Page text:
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The Ace of Ace Bandages

Andy Pruitt in his Boulder sports-medicine center.
Mark Manger

Andy Pruitt first tended to the aches and pains of athletes in 1965, when he was fifteen years old. He hadn't intended to be on the wrapping side of Ace bandages. The previous fall, Pruitt was still playing on the school's football team; in fact, a football injury was the reason he was wearing a cast on his arm on opening day of pheasant season.

Typical of a guy known as a hardhead, the use of only one arm wasn't sufficient reason to slow him down. He simply borrowed his brother's automatic shotgun. "Of course he still had to go hunting," remembers Hillary, his brother. "Andy was always very determined. I guess you could even say stubborn."

So it was Hillary's gun that Pruitt was bracing against the ground, clearing the shells with his one good arm while he balanced on a knee, when his friend's shotgun accidentally discharged. The birdshot ripped into Andy's lower leg. In the middle of a field, off a lonely dirt road, he tightened his own tourniquet while he waited for help to arrive.

"When I woke up in the hospital the day after, my family and minister were there, sort of forming a tent over me, wondering how they were going to tell me," he recalls. "But I knew my leg was gone -- I'd put on my own tourniquet. The first words out of my mouth, my first two questions, were 'Will my new foot have toes?' and 'When will I run again?'"

"I knew I wasn't going to be a great football player with one leg," he says. But sports were his life, and he figured he could still work as a trainer for the team, which he did the following year.

Soon after, he also found out he could wrestle. He threw his opponents off balance by approaching them from one knee, a position they weren't familiar with. The summer after his accident, he and Hillary also became fanatic go-cart racers. Later, Andy became a high-jumper. He finished high school with twelve letters in sports. "After the accident, it was like there was no change in his attitude," Hillary says. "Maybe he was more determined."

"I had nearly bled to death, lying there in some field in the middle of nowhere," Andy says. "I figured my life had a mission, and I set out to find out what it was."


Today Pruitt is running late, but patients come first -- especially if they've driven for a full day across the Great Plains just to get seen at a small Boulder clinic. It also helps if they're medical professionals themselves. "He drove all the way from Kansas, so I figured I'd better spend some time with him," Pruitt says of his last client of the day. "We have a huge physician following," he adds. "Doctors come from all over to see us."

So, seemingly, does everyone else who's ever broken a serious sweat. Lance Armstrong, whom Pruitt has trained and treated since the four-time Tour de France champ was seventeen years old, sneaks in the back door. Frank Shorter, the Olympic marathon gold- and silver-medal winner, is a longtime patient. World Cup ski champ and two-time Olympic gold-medalist Hermann "The Herminator" Maier makes it a point to stop by whenever he's in town, as does Norwegian Gunn-Rita Dahl, the women's world mountain-bike champion.

So do lesser-known jocks. "Yesterday I had a fat old lady come in," Pruitt recalls. "She said, 'Sorry, I'm not an athlete, but my son told me to come.' What can you do? We can't say, "Sorry, you're a little fat lady, get outta here." Besides, say she's a mall walker and has plantar fasciaitis; it's just as debilitating to her as to some obsessive Olympic marathoner. You could even argue it's more important to the mall walker, in the scheme of controlling cholesterol and heart disease."


Following his graduation from high school and college in Iowa, Pruitt turned into one of those perpetual-motion machines who makes the rest of the population look like it is walking underwater. In 1973, right after college, he took a job working as an athletic trainer for then-University of Colorado football coach Eddie Crowder.

Although ministering to jocks was his job, Pruitt couldn't stop doing sports. He began training the ski team that same year. "And if you're going to be taking care of skiers, you've got to be able to get down the hill," he points out. He became a skiing fanatic. Naturally, he wasn't happy with just cruising down blues. In 1978, Pruitt won a bronze medal in the downhill at the U.S. Disabled Ski Championships.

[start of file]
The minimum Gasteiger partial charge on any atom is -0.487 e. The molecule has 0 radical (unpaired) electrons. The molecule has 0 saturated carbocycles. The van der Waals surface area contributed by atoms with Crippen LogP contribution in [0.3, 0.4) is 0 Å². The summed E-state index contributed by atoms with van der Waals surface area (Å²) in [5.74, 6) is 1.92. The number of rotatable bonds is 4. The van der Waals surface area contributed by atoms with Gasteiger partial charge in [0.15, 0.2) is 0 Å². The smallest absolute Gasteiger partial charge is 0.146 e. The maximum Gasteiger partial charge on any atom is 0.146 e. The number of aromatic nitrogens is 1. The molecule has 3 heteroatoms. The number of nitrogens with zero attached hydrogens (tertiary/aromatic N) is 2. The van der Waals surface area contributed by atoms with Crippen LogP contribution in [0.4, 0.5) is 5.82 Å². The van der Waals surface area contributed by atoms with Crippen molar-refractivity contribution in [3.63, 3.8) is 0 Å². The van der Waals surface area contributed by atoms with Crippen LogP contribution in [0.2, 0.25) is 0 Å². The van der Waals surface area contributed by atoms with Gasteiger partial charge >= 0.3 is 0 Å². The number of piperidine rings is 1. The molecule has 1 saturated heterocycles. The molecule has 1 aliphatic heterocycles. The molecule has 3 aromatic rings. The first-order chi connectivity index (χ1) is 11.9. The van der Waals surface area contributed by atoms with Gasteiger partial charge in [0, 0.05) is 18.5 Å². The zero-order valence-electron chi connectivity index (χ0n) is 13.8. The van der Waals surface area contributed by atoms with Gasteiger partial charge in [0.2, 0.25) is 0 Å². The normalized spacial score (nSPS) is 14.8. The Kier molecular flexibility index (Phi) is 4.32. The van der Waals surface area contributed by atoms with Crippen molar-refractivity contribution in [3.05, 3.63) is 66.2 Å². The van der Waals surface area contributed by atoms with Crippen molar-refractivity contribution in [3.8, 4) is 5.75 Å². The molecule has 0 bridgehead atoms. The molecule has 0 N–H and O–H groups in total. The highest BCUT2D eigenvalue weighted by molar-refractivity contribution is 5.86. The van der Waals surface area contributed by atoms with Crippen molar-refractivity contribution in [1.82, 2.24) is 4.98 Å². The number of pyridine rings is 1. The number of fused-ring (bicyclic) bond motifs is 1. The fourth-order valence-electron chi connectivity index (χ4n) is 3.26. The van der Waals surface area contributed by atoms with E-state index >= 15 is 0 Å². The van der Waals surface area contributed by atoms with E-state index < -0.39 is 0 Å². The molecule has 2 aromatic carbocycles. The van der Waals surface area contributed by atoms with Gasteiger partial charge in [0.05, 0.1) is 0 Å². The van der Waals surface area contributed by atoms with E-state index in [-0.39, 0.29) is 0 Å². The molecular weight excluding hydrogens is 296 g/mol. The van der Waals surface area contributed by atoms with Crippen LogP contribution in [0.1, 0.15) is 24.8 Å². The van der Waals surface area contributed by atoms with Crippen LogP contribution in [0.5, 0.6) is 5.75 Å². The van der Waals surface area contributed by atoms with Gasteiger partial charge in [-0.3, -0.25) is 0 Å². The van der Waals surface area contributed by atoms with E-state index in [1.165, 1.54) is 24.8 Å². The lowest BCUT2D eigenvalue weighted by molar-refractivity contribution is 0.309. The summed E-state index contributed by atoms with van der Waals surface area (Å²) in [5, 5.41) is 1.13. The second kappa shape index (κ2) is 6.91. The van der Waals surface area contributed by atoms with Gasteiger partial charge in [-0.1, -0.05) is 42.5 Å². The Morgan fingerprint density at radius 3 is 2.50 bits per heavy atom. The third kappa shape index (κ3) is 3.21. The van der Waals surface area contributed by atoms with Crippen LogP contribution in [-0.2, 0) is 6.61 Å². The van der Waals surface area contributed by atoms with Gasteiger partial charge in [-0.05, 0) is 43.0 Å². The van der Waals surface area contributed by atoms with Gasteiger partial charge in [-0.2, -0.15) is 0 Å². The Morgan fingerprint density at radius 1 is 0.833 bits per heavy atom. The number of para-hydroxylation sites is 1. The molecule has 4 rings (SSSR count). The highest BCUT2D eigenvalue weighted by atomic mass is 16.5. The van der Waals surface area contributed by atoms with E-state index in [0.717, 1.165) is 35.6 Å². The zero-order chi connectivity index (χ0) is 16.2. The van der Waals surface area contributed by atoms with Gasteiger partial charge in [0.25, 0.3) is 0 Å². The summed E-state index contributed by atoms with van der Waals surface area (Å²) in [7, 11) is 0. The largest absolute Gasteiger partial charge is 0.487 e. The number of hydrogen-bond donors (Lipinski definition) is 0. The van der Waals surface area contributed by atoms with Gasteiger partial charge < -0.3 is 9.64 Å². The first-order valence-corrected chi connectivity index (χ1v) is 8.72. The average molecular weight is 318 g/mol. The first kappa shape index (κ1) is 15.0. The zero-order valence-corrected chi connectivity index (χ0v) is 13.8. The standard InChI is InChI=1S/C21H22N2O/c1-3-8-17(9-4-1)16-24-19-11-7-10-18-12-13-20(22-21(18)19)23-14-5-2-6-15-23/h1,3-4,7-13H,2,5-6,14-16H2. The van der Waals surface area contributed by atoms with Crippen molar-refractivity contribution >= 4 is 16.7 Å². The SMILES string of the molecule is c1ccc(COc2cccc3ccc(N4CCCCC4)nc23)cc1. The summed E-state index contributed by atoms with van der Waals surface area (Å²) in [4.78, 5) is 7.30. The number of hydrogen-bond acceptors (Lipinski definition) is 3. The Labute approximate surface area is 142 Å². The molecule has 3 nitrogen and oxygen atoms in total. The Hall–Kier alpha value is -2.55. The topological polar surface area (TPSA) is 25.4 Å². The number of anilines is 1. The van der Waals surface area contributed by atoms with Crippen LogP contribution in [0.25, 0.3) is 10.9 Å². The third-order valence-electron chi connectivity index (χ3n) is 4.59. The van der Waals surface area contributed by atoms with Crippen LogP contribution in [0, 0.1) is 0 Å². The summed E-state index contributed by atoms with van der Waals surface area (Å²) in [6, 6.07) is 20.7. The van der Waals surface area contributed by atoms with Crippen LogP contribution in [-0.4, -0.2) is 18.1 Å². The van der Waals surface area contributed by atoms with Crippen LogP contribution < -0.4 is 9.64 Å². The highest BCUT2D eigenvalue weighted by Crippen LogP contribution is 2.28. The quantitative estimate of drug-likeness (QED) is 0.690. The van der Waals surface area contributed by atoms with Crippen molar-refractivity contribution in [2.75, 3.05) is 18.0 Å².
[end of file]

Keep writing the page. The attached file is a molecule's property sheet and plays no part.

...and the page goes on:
One day in the mid-1970s, after returning with a friend from a little bike ride to Yellowstone National Park, Pruitt's buddies persuaded him to enter a bike race up Flagstaff Mountain. He did -- with his bike still crammed with panniers and Pruitt himself wearing only shorts and a T-shirt. He nearly won, and he was off to his next passion.

Over the next decade, he won two National Championships and two World Championships as a disabled rider. In 1988 he came in sixth at the Paralympics in Seoul. Just as gratifying, he says, was his rise to a Category 2 rider -- only two steps below a professional -- among able-bodied bike racers. He even earned a healthy supplement to his CU salary through endorsement deals.

It was probably inevitable that Pruitt would start combining his vocational and recreational interests with the same intensity he brought to everything he did. His father was a country chiropractor from Kentucky, after all, and sports had always been Pruitt's life. "So to find a way to be involved in sports and medicine," he says, "jeez, this was the thing to do." His search for a mission was becoming clearer.

Thanks to his own experience riding, combined with his studies (he went on to earn a master's degree in science, become a physician assistant and earn a doctorate of education), he noticed that most cyclists -- even the best riders in the country -- often had no idea how to tell if their bikes fit them. Over the years, Pruitt developed more and more sophisticated ways to measure the rider against his machine, becoming the country's foremost expert in bike fitting. Along the way, he also invented one of the most widely used injury-preventing bicycle shoes in the business, wrote a book and authored hundreds of magazine articles.

Serious athletes began to recognize, and to appreciate, Pruitt's own particular blend of experience, learning and frenetic drive. During the past two decades, he has led the sports-medicine program for the United States Cycling Federation and was the team trainer for U.S. bikers in the 1996 Olympics in Atlanta. At the U.S. Olympic Festival in 1986, in Houston, he became the first person to work as a trainer -- for the track and field team -- while also competing as an elite athlete, as a cyclist.


During his years at CU, from 1973 to 1985, when he left his position as the university's director of sports medicine, Pruitt noticed that CU students weren't the only ones banging on his door for the particular kind of care athletes demand -- quick, direct attention that gets them back in motion as quickly as possible. Apparently, even the area's best and most famous athletes had no place to go for their injuries, either, because they kept wandering into Pruitt's clinic.